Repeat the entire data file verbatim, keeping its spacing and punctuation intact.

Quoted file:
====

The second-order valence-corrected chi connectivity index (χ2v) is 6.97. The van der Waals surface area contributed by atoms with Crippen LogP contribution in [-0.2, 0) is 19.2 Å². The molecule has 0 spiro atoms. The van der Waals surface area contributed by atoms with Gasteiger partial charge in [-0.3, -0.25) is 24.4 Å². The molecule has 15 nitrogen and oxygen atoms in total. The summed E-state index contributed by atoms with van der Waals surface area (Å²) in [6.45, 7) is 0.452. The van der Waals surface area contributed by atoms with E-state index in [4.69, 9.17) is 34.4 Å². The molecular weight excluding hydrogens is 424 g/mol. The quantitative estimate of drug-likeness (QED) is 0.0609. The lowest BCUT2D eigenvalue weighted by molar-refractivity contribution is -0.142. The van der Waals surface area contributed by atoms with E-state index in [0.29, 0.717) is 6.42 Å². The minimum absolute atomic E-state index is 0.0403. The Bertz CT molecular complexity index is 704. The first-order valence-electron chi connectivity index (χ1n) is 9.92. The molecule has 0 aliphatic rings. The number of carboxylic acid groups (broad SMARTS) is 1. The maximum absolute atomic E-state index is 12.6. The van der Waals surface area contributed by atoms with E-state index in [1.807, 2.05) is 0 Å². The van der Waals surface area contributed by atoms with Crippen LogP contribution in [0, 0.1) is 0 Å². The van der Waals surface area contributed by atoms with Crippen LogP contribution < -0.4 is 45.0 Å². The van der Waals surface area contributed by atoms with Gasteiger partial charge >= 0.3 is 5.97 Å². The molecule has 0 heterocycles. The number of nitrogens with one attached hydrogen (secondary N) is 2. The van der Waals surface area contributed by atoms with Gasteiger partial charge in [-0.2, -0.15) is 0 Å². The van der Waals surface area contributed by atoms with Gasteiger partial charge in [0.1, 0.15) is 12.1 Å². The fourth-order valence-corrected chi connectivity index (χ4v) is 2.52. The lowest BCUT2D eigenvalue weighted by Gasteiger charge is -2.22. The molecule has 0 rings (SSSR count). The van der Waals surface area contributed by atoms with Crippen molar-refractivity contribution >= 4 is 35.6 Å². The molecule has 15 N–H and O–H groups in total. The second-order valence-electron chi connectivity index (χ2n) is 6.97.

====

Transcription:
The second-order valence-corrected chi connectivity index (χ2v) is 6.97. The van der Waals surface area contributed by atoms with Crippen LogP contribution in [-0.2, 0) is 19.2 Å². The molecule has 0 spiro atoms. The van der Waals surface area contributed by atoms with Gasteiger partial charge in [-0.3, -0.25) is 24.4 Å². The molecule has 15 nitrogen and oxygen atoms in total. The summed E-state index contributed by atoms with van der Waals surface area (Å²) in [6.45, 7) is 0.452. The van der Waals surface area contributed by atoms with E-state index in [4.69, 9.17) is 34.4 Å². The molecular weight excluding hydrogens is 424 g/mol. The quantitative estimate of drug-likeness (QED) is 0.0609. The lowest BCUT2D eigenvalue weighted by molar-refractivity contribution is -0.142. The van der Waals surface area contributed by atoms with E-state index in [0.29, 0.717) is 6.42 Å². The minimum absolute atomic E-state index is 0.0403. The Bertz CT molecular complexity index is 704. The first-order valence-electron chi connectivity index (χ1n) is 9.92. The molecule has 0 aliphatic rings. The number of carboxylic acid groups (broad SMARTS) is 1. The maximum absolute atomic E-state index is 12.6. The van der Waals surface area contributed by atoms with E-state index in [1.807, 2.05) is 0 Å². The van der Waals surface area contributed by atoms with Crippen LogP contribution in [0, 0.1) is 0 Å². The van der Waals surface area contributed by atoms with Crippen LogP contribution < -0.4 is 45.0 Å². The van der Waals surface area contributed by atoms with Gasteiger partial charge >= 0.3 is 5.97 Å². The molecule has 0 heterocycles. The number of nitrogens with one attached hydrogen (secondary N) is 2. The van der Waals surface area contributed by atoms with Gasteiger partial charge in [-0.2, -0.15) is 0 Å². The van der Waals surface area contributed by atoms with Gasteiger partial charge in [0.1, 0.15) is 12.1 Å². The fourth-order valence-corrected chi connectivity index (χ4v) is 2.52. The lowest BCUT2D eigenvalue weighted by Gasteiger charge is -2.22. The molecule has 0 rings (SSSR count). The van der Waals surface area contributed by atoms with Crippen molar-refractivity contribution >= 4 is 35.6 Å². The molecule has 15 N–H and O–H groups in total. The second-order valence-electron chi connectivity index (χ2n) is 6.97.